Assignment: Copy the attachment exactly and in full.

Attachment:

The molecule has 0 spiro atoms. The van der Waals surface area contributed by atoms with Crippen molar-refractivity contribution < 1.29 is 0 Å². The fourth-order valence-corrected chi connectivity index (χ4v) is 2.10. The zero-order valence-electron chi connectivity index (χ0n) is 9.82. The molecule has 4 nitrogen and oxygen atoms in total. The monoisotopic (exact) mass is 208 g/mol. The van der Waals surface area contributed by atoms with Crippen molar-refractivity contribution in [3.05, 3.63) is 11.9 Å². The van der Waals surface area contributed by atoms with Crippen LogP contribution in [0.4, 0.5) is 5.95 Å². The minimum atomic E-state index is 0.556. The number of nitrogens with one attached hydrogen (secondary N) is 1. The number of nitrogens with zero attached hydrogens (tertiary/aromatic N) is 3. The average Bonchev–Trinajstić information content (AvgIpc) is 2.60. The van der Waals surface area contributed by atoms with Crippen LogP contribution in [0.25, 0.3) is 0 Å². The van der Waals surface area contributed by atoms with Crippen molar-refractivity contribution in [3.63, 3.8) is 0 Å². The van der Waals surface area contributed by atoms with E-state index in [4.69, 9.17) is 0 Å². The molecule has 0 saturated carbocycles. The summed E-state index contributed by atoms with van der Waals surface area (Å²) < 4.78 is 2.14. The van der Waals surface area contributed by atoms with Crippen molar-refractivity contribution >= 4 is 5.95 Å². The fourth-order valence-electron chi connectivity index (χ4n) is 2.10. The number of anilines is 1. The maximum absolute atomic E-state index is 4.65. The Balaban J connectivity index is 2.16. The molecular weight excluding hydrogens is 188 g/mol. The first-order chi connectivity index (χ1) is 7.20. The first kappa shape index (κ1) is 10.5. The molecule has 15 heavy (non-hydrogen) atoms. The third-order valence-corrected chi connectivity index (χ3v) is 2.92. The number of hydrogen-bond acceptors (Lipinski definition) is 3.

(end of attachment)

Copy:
The molecule has 0 spiro atoms. The van der Waals surface area contributed by atoms with Crippen molar-refractivity contribution < 1.29 is 0 Å². The fourth-order valence-corrected chi connectivity index (χ4v) is 2.10. The zero-order valence-electron chi connectivity index (χ0n) is 9.82. The molecule has 4 nitrogen and oxygen atoms in total. The monoisotopic (exact) mass is 208 g/mol. The van der Waals surface area contributed by atoms with Crippen molar-refractivity contribution in [3.05, 3.63) is 11.9 Å². The van der Waals surface area contributed by atoms with Crippen LogP contribution in [0.4, 0.5) is 5.95 Å². The minimum atomic E-state index is 0.556. The number of nitrogens with one attached hydrogen (secondary N) is 1. The number of nitrogens with zero attached hydrogens (tertiary/aromatic N) is 3. The average Bonchev–Trinajstić information content (AvgIpc) is 2.60. The van der Waals surface area contributed by atoms with Crippen LogP contribution in [0.25, 0.3) is 0 Å². The van der Waals surface area contributed by atoms with Crippen molar-refractivity contribution in [3.63, 3.8) is 0 Å². The van der Waals surface area contributed by atoms with E-state index in [4.69, 9.17) is 0 Å². The molecule has 0 saturated carbocycles. The summed E-state index contributed by atoms with van der Waals surface area (Å²) < 4.78 is 2.14. The van der Waals surface area contributed by atoms with Crippen molar-refractivity contribution >= 4 is 5.95 Å². The fourth-order valence-electron chi connectivity index (χ4n) is 2.10. The number of anilines is 1. The maximum absolute atomic E-state index is 4.65. The Balaban J connectivity index is 2.16. The molecular weight excluding hydrogens is 188 g/mol. The first-order chi connectivity index (χ1) is 7.20. The first kappa shape index (κ1) is 10.5. The molecule has 15 heavy (non-hydrogen) atoms. The third-order valence-corrected chi connectivity index (χ3v) is 2.92. The number of hydrogen-bond acceptors (Lipinski definition) is 3.